I'm not sure if this is standard behaviour or whether I'm doing something wrong.

I wanted to have a pizerow operating remotely on my roof without the need to bring electricity there. The plan was to use a solar panel (https://www.waveshare.com/solar-panel-6v-5w.htm) , a solar panel controller (https://www.waveshare.com/solar-power-manager.htm) and a battery to power up the pi. My hope was that the battery recharged by the sun during the day would have been enough to overcome the hours without light.

The pizerow is under some medium-heavy load: I have a DVB dongle connected which is used to upload ADS-B data to Flightaware and a camera connected which is sometimes used to take pictures. Wifi is always connected. CPU stays always at about 60% usage.

I tried to set up the solar controller with a 1600 mAh 3.7V AA rechargeable battery (it's mounted directly on the solar controller as you can see in the image) and, after loading with the micro usb, tried to disconnect and let the pizerow run with the battery.

enter image description here

Unfortunately after just 2 minutes the battery slowly dies. I understand the pizerow is under load but is it really normal to have the battery die so early? My understanding is that, even under load, the consumption should be about 400-500 mA which does not really justify such a short life span. Or maybe is the battery just dead?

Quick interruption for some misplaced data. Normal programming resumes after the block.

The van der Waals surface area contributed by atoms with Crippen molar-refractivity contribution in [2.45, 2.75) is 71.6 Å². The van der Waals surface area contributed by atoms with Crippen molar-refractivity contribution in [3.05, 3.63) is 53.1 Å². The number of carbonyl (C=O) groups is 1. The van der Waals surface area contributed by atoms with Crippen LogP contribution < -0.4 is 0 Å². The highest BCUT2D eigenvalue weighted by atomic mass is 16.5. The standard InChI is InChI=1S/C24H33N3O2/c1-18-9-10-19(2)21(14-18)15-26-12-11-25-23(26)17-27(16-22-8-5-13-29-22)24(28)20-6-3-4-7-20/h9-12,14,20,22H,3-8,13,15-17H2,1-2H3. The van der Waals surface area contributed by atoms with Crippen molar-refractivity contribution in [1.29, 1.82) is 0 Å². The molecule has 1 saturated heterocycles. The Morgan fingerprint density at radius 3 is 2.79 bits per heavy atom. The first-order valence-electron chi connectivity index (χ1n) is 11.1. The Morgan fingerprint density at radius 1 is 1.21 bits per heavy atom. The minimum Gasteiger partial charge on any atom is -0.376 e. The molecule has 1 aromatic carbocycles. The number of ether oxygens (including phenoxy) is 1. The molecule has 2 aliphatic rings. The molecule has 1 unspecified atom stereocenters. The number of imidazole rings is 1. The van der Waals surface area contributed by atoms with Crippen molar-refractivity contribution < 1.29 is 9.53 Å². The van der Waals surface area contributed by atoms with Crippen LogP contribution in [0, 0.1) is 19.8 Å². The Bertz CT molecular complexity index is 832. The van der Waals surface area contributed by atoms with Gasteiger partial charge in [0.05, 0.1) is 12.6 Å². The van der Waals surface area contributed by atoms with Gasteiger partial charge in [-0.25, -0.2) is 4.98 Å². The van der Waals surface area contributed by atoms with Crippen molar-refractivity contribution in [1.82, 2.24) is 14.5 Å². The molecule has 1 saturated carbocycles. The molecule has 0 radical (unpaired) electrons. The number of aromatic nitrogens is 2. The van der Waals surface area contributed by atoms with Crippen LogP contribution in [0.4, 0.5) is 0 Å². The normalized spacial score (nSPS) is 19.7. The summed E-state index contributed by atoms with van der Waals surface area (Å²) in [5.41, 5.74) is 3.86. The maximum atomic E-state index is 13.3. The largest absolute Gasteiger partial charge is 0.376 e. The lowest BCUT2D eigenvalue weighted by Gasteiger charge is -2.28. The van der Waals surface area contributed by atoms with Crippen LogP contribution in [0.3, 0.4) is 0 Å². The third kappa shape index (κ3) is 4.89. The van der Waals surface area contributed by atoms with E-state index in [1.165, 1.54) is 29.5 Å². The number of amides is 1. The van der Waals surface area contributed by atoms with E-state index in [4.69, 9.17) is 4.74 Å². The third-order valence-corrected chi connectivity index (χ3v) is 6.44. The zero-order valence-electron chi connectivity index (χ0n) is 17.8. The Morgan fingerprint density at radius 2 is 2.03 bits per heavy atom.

• Could you edit your question to explain how the 3.7 volt battery is powering the 5 volt Pi and peripherals. Also could you quantify a few minutes.
    – joan
    Sep 1, 2021 at 19:41
  • Hey, you can see the battery in the image, it's part of the solar controller which outputs 5V 1A regardless of the source (battery, solar, input usb...).
    – Droid
    Sep 1, 2021 at 19:43
  • You need to add explanations to your question.
    – joan
    Sep 1, 2021 at 19:45
  • This question is NOT about the Pi. Rather than speculation you should use a 10Ω 5W resistor to test the battery/charger.
    – Milliways
    Sep 1, 2021 at 22:34
  • How much power does your DVB dongle and camera use?
    – CoderMike
    Sep 2, 2021 at 6:26

1 Answer 1


Normally, for the step-up in voltage between 3.7V for the battery and 5V for the Pi, you would use a factor 1.5 in the current. (if your converter has 100% efficiency, you can use 1.35) That means you'll use about 550 mA. With the 1600mAh, that would mean about 3 hours.

These are figures are rounded extremely and give only a very rough approximation.

About 3 hours is clearly more than your 2 minutes. This means that "something is wrong", which may very well be a dead battery.

  • Yeah that's what I thought. I unfortunately don't have a multimeter to measure the consumption from the usb cable, so that's why for now I only have speculations. But still, even in an ideal scenario ( 3hrs) , I think it would be really hard for me to use the solar + rechargeable battery to supply the pi under heavy load without power loss during the entire day. So I guess I would just go back to the old solution of bringing a cable up there.
    – Droid
    Sep 2, 2021 at 6:31
  • instructables.com/Solar-Powered-Raspberry-Pi gives a feasible solution based on a 12V battery. Sep 3, 2021 at 8:08

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